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Vincent C. Siew: Hopes for a Cross-Straits Common Market
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67-year-old Vincent C. Siew, or Xiao Wanchang, former head of Taiwan's Executive Council, addressed a Chinese mainland and Taiwan forum on June 27 in Nanning, southwest China's Guangxi Zhuang Autonomous Region, and reiterated his concept of a cross-Straits common market, an idea he proposed in 2001.

In May 2005, President Hu Jintao, also general secretary of the Communist Party of China (CPC) and Lien Chan, then chairman of the Kuomintang (KMT), Taiwan's largest opposition party, held a historic meeting in Beijing. The two sides agreed to give priority to cross-Straits common market discussions after official negotiations between the mainland and Taiwan are normalized.

Siew, board chairman of the Chung-Hua Institution for Economic Research and Cross-Straits Common Market Foundation, travels regularly between the mainland and Taiwan to advocate his proposal.

21st Century Business Herald (CBH), a Guangzhou-based publication, interviewed Siew who expounded on his concept. The following are key excerpts of that interview which was published on July 1.

CBH: What exactly is your proposed cross-Straits common market?

Siew: I was enlightened by the success of the European Common Market, which is why I put forward this concept. An ideal cross-Straits common market includes not only the mainland and Taiwan, but also Hong Kong and Macao.

CBH: In the early 1990s, Chinese-American professor Zheng Zuyuan proposed the concept of a "Greater China Economic Zone". What are the similarities and differences between this and your proposal?

Siew: Things are quite different now because of the changes that have developed in terms of time and place. In the early 1990s, China was in the initial stages of its market economy. It hadn't been fully integrated into the international arena. Now, if the mainland and Taiwan set up an economic common market, it will be good for the peaceful development of the two. The rest of the Asia-Pacific region and the international community will be delighted to see this happen. With over a decade's worth of development, the economies of both sides have moved in an integrated and cooperative direction. A common market could well serve their interests.

CBH: Where do you think this common market will make a breakthrough?

Siew: Both sides now take a more pragmatic view of it and are getting to know each other's concerns. Both should start from common interests and language, and lay emphasis on economic issues.

CBH: The Northeast and Southeast Asian regions have continued to deepen economic coordination and cooperation in recent years. Where does Taiwan fit in? There are concerns that Taiwan might be marginalized during regional economic integration.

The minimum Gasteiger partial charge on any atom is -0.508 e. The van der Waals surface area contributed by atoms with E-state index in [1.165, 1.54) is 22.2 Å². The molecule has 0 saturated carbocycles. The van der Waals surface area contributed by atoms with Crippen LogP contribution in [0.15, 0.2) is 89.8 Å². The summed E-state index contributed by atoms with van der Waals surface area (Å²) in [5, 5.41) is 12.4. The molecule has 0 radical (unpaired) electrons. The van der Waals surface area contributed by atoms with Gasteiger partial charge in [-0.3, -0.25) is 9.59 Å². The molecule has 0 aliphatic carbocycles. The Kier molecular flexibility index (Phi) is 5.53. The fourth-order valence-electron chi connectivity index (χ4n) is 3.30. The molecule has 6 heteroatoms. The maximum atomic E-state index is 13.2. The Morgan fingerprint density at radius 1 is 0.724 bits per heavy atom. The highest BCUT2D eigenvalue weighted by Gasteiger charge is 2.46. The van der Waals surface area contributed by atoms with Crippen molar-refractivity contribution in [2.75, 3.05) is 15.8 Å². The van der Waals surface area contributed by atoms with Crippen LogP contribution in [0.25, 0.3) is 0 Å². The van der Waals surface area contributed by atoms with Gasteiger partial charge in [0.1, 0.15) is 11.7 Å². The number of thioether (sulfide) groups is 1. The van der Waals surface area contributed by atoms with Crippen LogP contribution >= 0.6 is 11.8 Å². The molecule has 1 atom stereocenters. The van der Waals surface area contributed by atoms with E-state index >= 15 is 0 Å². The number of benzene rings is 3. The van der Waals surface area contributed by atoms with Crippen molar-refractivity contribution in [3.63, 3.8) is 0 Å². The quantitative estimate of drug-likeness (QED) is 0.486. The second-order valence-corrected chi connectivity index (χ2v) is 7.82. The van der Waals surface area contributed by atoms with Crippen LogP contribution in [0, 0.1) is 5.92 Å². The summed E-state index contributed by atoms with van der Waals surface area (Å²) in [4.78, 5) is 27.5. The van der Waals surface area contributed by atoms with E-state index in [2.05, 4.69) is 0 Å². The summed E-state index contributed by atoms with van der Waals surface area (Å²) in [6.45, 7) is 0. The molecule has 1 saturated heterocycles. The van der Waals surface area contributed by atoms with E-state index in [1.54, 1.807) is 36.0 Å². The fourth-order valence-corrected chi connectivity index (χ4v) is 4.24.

Siew: Taiwan needs to solve the problem on its own, but East Asian countries, including the mainland, should give it a hand. Many Taiwan enterprises play a very important role in regional industrial chains. They are manufacturing and selling many products. The industrial chains will be broken if Taiwan is excluded.

CBH: Have you set a timetable for this common market?

Siew: I think that it would be established step by step, rather than in one leap. Only after over 50 years of development did the EU finally come into being. ASEAN has yet to form a common market despite its 40-year history. I hope that the cross-Straits common market will not take such a long time to establish. Although we have different economic systems, we are of the same origin and share the same language.

CBH: What is your proposed road map?

Siew: First, bilateral trade ties should be normalized. In view of the frequent exchanges across the Taiwan Straits, current indirect transport links are an obstacle and increase operation costs. It is not a normal thing. The mainland has put forward a law to protect the interests and rights of Taiwan businesspeople on the mainland, but it doesn't engage in direct contact with the Taiwan authorities. For example, both sides need to negotiate on tax exemption. For example, if Taiwan businesspeople pay taxes on the mainland, they should not have to do so again in Taiwan.

Normalizing bilateral trade relation would help to remove all these barriers.

Second, they need to negotiate how to achieve mutual benefits. Preferential treatment provided for by policies such as the CEPA (Closer Economic Partnership Arrangement), which is given by the mainland to Hong Kong and Macao, should also be given to Taiwan.

Third, they should sign agreements on customs and excise, and monetary union, and then form an integrated market that would be the common market.

CBH: What do both sides need to do after these three steps are completed?

Siew: Both sides would need coordinate their legal, trade and accounting systems. The implementation of the 11th Five-Year Plan (2006-2010) indicates that bilateral cooperation has entered a new phase.

CBH: Compared with the highly integrated industrial sector, cooperation in the financial sector seems to be lagging behind. What are your views on this?

Siew: The financial sector is a very important part of investment, trade and economic cooperation. It is a pity that there are neither exchange channels nor good platforms. Moreover, supervision is very strict. I hope that financial watchdogs across the Taiwan Straits could join hands to establish a united platform and play a more active role in industrial cooperation and common market supervision.

( by Tang Fuchun, July 11, 2006)

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